A much needed discussion on women’s ministry is taking place around the internet. Women, in particular, are speaking up about their desire for more discipleship and ministry opportunities in their local church.
In the current climate, there is a perceived vacuum of female leaders and teachers in the local church, and as a result, women are turning to bestselling authors, internet gurus and women’s conference tours for spiritual direction.
Women like Jen Hatmaker, Ann Voskamp, Beth Moore and Glennon Doyle Melton have massive followings on social media and speak to sold out stadiums of women on conference tours like Belong, IF: Gathering and others.
Some might say it’s the golden age for women in ministry. The internet has opened up doors for women that were previously closed. Anyone can start a blog and build a platform with social media. A little elbow grease, savvy, and a great personality go a long way toward building your own following.
Several women’s ministry leaders–who are in the thick of it themselves–have offered helpful analysis and critique of women’s ministry today. For example:
- Hannah Anderson discusses the outsourcing of women’s discipleship to para-church personalities in a podcast where she expresses concern over the market-driven nature of women’s ministry today.
- In an article at Christianity Today , Jen Wilkin is quoted as saying that the church needs to “identify, equip, and celebrate ‘church mothers’” in the local church so that the voices of women with national platforms do not become too loud.
- Lore Ferguson Wilbert writes about the need to cultivate women’s gifts ‘in house’, and gives practical ways that pastors can open doors to women in their congregations.
As a women’s ministry teacher and writer, I resonated with much of what was said. Specifically, the need for a more robust ecclesiology in which both men and women are discipled and equipped to carry out the mission of the church in their various roles.
Some have suggested the passive, fluffy nature of women’s ministry in many churches is due to a conservative view of gender roles, but I suspect it has more to do with a consumer mentality and a lack of vision for discipleship.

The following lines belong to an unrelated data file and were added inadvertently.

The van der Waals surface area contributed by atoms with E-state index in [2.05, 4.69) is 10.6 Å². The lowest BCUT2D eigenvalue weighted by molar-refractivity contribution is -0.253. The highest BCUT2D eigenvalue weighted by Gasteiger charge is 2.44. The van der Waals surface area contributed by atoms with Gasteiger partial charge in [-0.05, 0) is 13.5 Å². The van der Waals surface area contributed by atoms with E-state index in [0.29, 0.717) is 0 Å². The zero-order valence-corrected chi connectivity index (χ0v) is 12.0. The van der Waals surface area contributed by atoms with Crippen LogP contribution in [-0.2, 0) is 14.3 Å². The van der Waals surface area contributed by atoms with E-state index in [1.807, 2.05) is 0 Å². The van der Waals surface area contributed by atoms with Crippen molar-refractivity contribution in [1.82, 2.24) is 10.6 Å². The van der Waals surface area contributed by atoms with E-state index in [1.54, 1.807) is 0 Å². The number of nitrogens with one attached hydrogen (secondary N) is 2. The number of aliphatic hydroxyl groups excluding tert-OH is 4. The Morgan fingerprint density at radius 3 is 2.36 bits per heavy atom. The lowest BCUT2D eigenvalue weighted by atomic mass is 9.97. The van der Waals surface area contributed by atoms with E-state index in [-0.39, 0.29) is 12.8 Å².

Whatever the reason, many women want something more than what is offered in their local churches, and because of a perceived vacuum in local churches, women are turning to parachurch organizations in droves.
An Appeal to Honour Our Grandmothers
I think the impetus behind this push to reform women’s ministry is good, but I’m concerned that in our haste for better equipped female teachers and biblical, robust teaching, we may be inadvertently denigrating our spiritual mothers and grandmothers. Casserole-carrying church ladies have been doing ministry in the church for many years before my generation was even potty trained. They knew something about community and mercy ministry that we, younger generations, would do well to learn from.
Did they spend much time crafting and knitting with other women? Well, maybe. But if they encouraged one another in the Lord through organic, shared-life moments, why would we disparage that?
I am a self-confessed craft-making disaster, and I would take a bible class over a knitting circle anyday, but I do not represent all women. Many women crave this type of community and support. And perhaps we, who see the benefit of young women being mentored within the local church, should be the first to honour these women with our words.
A Vacuum of Role Models?
Our church community group visited a senior’s home in Calgary recently, bringing a church service to those who could not get to church themselves. Lovely souls with gnarled hands and wheelchair-bound bodies ministered to me in surprising ways. One woman 99 years old, and another in her 80s, shared stories with me of God’s faithfulness, of marriage, of heartache and the long path of sanctification that led these dear old faces to radiate joy and love despite their difficulties. They had not been to seminary, but they were well versed in the school of life, and knew how to apply God’s word to life’s sharp edges.
We need these women to speak into our lives. A woman going through breast cancer or struggling to cope with the demands of small children does not want the woman with a social media platform and a great personality to guide her through it. She wants and needs the older woman, seasoned with various trials and time, who has walked a mile in her shoes, and who knows how to gently and wisely guide her through the uneven places of her dark world.
The spiritual giants among us are not always in-your-face-visible. They don’t necessarily tweet or use emoticons, and they may not teach large crowds at women’s retreats. My generation mourns a lack of female role models in local churches, but it’s also possible we’re not looking hard enough. The very people we should be looking to, are instead marginalized and forgotten. They are the faithful ones who do good when no one is looking, and could care less about ‘likes’ and retweets.
So, yes, let’s reform women’s ministry. Let’s encourage women to grow in theology, and give women opportunities to lead and teach where appropriate. But let’s not forget that many of the women who went before us had no degrees, platforms and accolades. They did not have the opportunities of my generation, but they have proven their faithfulness through a life of perseverance. So let’s make sure to honour our spiritual mothers and grandmothers as we continue to reform the way we do women’s ministry.